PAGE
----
Planned Communication Skills

One of the major benefits of an excellent help desk is that it brings everyone in the company together in a unique way. When all departments use the same information resource, backed by the same IT team, even large organizations develop new routes of communication. Managers, and the people who implement help desks, must understand that new ways of communication are an unintended result of the new resource.

That way, they can make allowances for the fact that people from different departments and branches of the company will often share a unique resource multiple times per day. When the desk runs on multiple channels, workers have a chance to compare notes during down time and off hours, and build new cross department relationships that might never have come into existence if it weren't for the shared information resource they use on a daily basis.

Basic AI Competency

Artificial intelligence (AI) is now part of nearly every top-level corporate help desk environment. Your team members who set up your systems must know how to compare AI functions- and features, and then decide how much of the new internal WHD will be AI-friendly. That's why a basic competency in this area is a core requirement for anyone on your team who helps get help desks online.

Built-In Tech Competence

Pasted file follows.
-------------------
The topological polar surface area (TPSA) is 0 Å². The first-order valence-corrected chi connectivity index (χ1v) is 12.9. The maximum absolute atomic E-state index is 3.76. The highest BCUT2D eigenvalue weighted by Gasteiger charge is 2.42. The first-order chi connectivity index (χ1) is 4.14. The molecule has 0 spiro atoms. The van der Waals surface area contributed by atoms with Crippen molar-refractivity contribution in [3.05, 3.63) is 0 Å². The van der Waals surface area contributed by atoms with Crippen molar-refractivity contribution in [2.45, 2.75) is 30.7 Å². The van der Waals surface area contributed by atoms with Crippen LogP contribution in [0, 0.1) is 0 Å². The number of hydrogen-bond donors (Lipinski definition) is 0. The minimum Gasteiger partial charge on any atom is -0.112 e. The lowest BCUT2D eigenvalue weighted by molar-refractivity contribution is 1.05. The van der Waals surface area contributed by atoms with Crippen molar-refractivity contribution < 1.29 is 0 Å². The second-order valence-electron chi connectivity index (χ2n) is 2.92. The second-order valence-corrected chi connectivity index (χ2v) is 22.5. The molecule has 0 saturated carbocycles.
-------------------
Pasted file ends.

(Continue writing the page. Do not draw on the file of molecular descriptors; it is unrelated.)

Every help desk needs to be set up with tech queries in mind. That's primarily because the vast majority of queries are related to employees who need help with one or another IT-related issue. Not long ago, help desk teams did almost nothing except answer technical questions. Today, the range of information and general queries is wider, but those who implement programs need to know that a high percentage of the communication will be tech-oriented. This fact will affect the way you set up knowledge bases, ticket prioritization, and much more.

An Eye for Self-Service Design

Knowing how to include relevant AI, especially as it relates to natural language processing and machine learning, into your new web help desk will give users the chance to ask questions within a self-help format. While everyone prefers a human tech expert, chat-bots powered by muscular AI technology can get the job done when there are no people available to take requests.

Building a Streamlined Process

Part of any streamlined help desk is a high-quality software program that fends off the vast majority of repetitive queries and simple FAQs that are more easily routed via AI and machine learning processes. Your IT team needs to know how to not only evaluate software products but install them seamlessly into the company's existing systems.


About the Author


Drew is a financial enthusiast, seasoned blogger, music and sports fanatic. He enjoys spending time outdoors with his wife and daughter fishing and boating. He is dedicated to his 15+ year career in the banking, mortgage, and personal finance industry.